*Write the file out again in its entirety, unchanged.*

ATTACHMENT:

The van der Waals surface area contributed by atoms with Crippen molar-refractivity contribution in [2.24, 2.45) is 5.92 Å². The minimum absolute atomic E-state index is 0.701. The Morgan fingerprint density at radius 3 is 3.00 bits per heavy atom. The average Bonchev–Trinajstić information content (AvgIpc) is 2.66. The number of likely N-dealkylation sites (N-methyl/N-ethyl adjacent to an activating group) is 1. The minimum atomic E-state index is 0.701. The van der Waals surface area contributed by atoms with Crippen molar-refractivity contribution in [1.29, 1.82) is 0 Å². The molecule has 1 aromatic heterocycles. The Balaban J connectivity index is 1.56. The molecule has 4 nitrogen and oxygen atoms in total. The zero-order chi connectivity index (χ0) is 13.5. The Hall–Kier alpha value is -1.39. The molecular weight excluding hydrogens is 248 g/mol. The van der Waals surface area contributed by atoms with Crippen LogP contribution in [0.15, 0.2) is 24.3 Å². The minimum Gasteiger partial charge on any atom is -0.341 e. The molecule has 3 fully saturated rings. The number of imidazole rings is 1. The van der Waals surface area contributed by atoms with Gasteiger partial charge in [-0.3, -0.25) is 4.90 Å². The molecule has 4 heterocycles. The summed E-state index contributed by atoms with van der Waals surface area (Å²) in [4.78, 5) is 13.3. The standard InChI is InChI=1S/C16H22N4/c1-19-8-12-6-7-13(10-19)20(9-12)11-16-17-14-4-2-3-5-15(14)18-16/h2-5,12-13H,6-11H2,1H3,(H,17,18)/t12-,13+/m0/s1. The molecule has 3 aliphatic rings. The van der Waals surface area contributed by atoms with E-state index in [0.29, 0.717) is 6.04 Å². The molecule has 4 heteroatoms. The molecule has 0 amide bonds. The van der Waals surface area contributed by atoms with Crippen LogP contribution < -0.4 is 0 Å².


The van der Waals surface area contributed by atoms with Crippen molar-refractivity contribution in [2.24, 2.45) is 5.92 Å². The minimum absolute atomic E-state index is 0.701. The Morgan fingerprint density at radius 3 is 3.00 bits per heavy atom. The average Bonchev–Trinajstić information content (AvgIpc) is 2.66. The number of likely N-dealkylation sites (N-methyl/N-ethyl adjacent to an activating group) is 1. The minimum atomic E-state index is 0.701. The van der Waals surface area contributed by atoms with Crippen molar-refractivity contribution in [1.29, 1.82) is 0 Å². The molecule has 1 aromatic heterocycles. The Balaban J connectivity index is 1.56. The molecule has 4 nitrogen and oxygen atoms in total. The zero-order chi connectivity index (χ0) is 13.5. The Hall–Kier alpha value is -1.39. The molecular weight excluding hydrogens is 248 g/mol. The van der Waals surface area contributed by atoms with Crippen LogP contribution in [0.15, 0.2) is 24.3 Å². The minimum Gasteiger partial charge on any atom is -0.341 e. The molecule has 3 fully saturated rings. The number of imidazole rings is 1. The van der Waals surface area contributed by atoms with Gasteiger partial charge in [-0.3, -0.25) is 4.90 Å². The molecule has 4 heterocycles. The summed E-state index contributed by atoms with van der Waals surface area (Å²) in [4.78, 5) is 13.3. The standard InChI is InChI=1S/C16H22N4/c1-19-8-12-6-7-13(10-19)20(9-12)11-16-17-14-4-2-3-5-15(14)18-16/h2-5,12-13H,6-11H2,1H3,(H,17,18)/t12-,13+/m0/s1. The molecule has 3 aliphatic rings. The van der Waals surface area contributed by atoms with E-state index in [0.29, 0.717) is 6.04 Å². The molecule has 4 heteroatoms. The molecule has 0 amide bonds. The van der Waals surface area contributed by atoms with Crippen LogP contribution < -0.4 is 0 Å².